Law360 (April 14, 2020, 5:17 PM EDT) —
The current COVID-19 pandemic has led law firms and clients to reevaluate their crisis preparedness. Transitioning to remote work has become an area of key focus as law firms and their clients are forced to address employee and vendor workplace safety concerns, business continuity, information management, cybersecurity, and government advisories that — at times — have evolved dramatically during the course of a single business day.
In addition, providers face increased risks of ransomware attacks. As such, it is fair to say, there have been extraordinary efforts around security in the last month.
With respect to the use of e-discovery hosting and managed review providers, this atmosphere has necessitated rapid decision-making that contrasts with the often lengthy process of setting up and vetting such arrangements. Under normal circumstances, retention of e-discovery providers involves considerable time and several layers of approval.
In other words, practicalities during the current world health emergency have proven that law firms must have the acuity to make smart, but quick, game-time decisions. We should make sure that falling to the level of our training actually helps us rise to the level of our expectations.
In dealing with our current pandemic, it became clear, or more universally accepted, that some portion of the legal profession would be transitioning to a telecommuting model over a short period of time. However, telecommuting presents particular challenges for e-discovery providers, and managed review in particular.
To wit, it was almost always the case that, up until this pandemic, managed review centers did not provide contract attorneys with encrypted laptops for remote work, or, in large part, allow remote work at all. Certainly there are exceptions, but those are in the minority.
So what have we learned over the last few weeks? What decisions did we need to make? What compromises, or risks, did we have to mitigate and accept? And what should be expected from the e-discovery providers for crisis planning going forward?
Above all, we needed to mobilize quickly. We had to address both the need to ensure contract attorneys were in safe environments and practicing social distancing, as well as the need to ensure secure computing and confidential review space requirements. Toward this end, we held numerous calls and exchanges with clients, hosting vendors and managed review facilities.
All of this required a significant amount of coordination and confirmations, especially around information security, in order to provisionally approve a transition to remote review. Above all, we handled each vendor and matter separately, as there are nuances important to each case; levels of risk that are palatable in some cases do not transfer to all.
After provisional approval and our understanding of the remote security at each provider, each matter required informed client consent. Ultimately, only the client can judge the balance of risks. To obtain informed client consent, it was important to understand each aspect of a provider’s remote work security requirements, and, importantly, what questions to ask and factors to pressure-test.
One example of a question that practitioners might want to ask themselves is this: Do I know if my remote contract attorneys are using personal computers or provider-supplied laptops, and has my client been so informed?
In this exercise, we found most vendors provided swift, detailed, appropriate, and, some, above par responses and protocols. A few did not. No names will be used herein or elsewhere. Rather, in viewing what we’ve learned across a selection of providers, we recommend considering the below practices going forward.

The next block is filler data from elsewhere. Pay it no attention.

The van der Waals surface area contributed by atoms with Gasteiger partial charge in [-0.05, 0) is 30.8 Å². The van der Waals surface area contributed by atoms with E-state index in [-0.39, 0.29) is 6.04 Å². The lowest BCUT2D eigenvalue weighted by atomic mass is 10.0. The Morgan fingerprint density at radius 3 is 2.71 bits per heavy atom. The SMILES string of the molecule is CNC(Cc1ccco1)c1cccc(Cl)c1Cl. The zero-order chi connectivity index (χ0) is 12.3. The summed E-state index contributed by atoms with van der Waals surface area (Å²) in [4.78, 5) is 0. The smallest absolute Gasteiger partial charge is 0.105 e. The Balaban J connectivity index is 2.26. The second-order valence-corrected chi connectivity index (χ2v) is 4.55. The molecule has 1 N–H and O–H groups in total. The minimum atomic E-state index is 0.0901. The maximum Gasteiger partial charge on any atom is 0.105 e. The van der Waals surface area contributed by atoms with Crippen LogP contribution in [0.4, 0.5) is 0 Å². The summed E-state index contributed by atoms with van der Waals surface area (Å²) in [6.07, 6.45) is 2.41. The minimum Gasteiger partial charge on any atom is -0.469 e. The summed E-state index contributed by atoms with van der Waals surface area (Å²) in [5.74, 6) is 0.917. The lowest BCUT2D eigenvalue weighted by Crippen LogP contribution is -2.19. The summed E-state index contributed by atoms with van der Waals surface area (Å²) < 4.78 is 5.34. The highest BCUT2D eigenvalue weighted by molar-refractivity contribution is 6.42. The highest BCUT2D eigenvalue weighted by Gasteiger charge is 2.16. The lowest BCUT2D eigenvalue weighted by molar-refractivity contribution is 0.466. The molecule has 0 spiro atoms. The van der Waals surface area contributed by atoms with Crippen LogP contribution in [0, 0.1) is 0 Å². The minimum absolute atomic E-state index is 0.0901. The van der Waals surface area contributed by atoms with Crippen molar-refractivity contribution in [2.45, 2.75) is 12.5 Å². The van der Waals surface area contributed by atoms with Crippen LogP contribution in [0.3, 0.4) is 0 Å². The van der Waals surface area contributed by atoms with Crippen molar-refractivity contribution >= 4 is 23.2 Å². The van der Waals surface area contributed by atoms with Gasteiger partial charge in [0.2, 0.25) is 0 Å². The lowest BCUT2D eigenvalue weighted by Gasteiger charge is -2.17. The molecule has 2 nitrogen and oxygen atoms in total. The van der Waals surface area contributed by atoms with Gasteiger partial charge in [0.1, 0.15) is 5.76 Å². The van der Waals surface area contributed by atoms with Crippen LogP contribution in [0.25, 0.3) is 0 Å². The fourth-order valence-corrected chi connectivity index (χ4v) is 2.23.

We also recommend considering whether these should be required in future provider contracts, even in the absence of an epidemic or pandemic.
In other words, if two providers’ responses to a request for proposal are, for all intents and purposes, equal in terms of price, quality, tools and project management, perhaps consider whether one deciding factor is whether a provider has a good crisis management plan in place, one that they are willing to back up by adding express language into the terms of service and whether they have demonstrated that their actual resilience withstood the test of our times.
Protocols That Should Be Considered for Future Crises
1. E-discovery providers should have a plan in place to continue to monitor contract attorneys’ productivity, engagement, consistency across reviewers, and group and individual performance. In addressing remote work for coronavirus needs, at least a couple providers noted their virtual rooms or classrooms, which should, in effect, provide an environment for the same guidance, oversight, feedback and tracking that would otherwise be had in a managed review facility.
2. Review and virtual meetings must be conducted in a way that maintains privilege. Providers must forbid contract attorneys from working anywhere within their residence where others, including family members, could overhear team meetings.
They must also make sure to position their computer screen(s) to prevent others, including any family members, from seeing displayed content. One provider we spoke with described extensive interviewing and background checks, requiring applicants to supply photographic proof of a separate home office.
3. The provider, if offering remote reviews in the event of crises, should be prepared to equip reviewers with secure, company-owned and -managed laptops. These laptops should have encrypted hard drives, up-to-date anti-malware software, and endpoint detection and response software, and be configured to allow for secure access to the hosted review platform through a virtual desktop environment by way of multifactor authentication.
The provider should also require secure remote access that prevents network traffic from being “split-tunneled.” Saving to a removable media must be disabled. Several providers we spoke with already offered to provide secure laptops with these features, rather than allowing reviewers to use personal computers. We viewed these providers favorably and appreciated their partnership in safeguarding client data.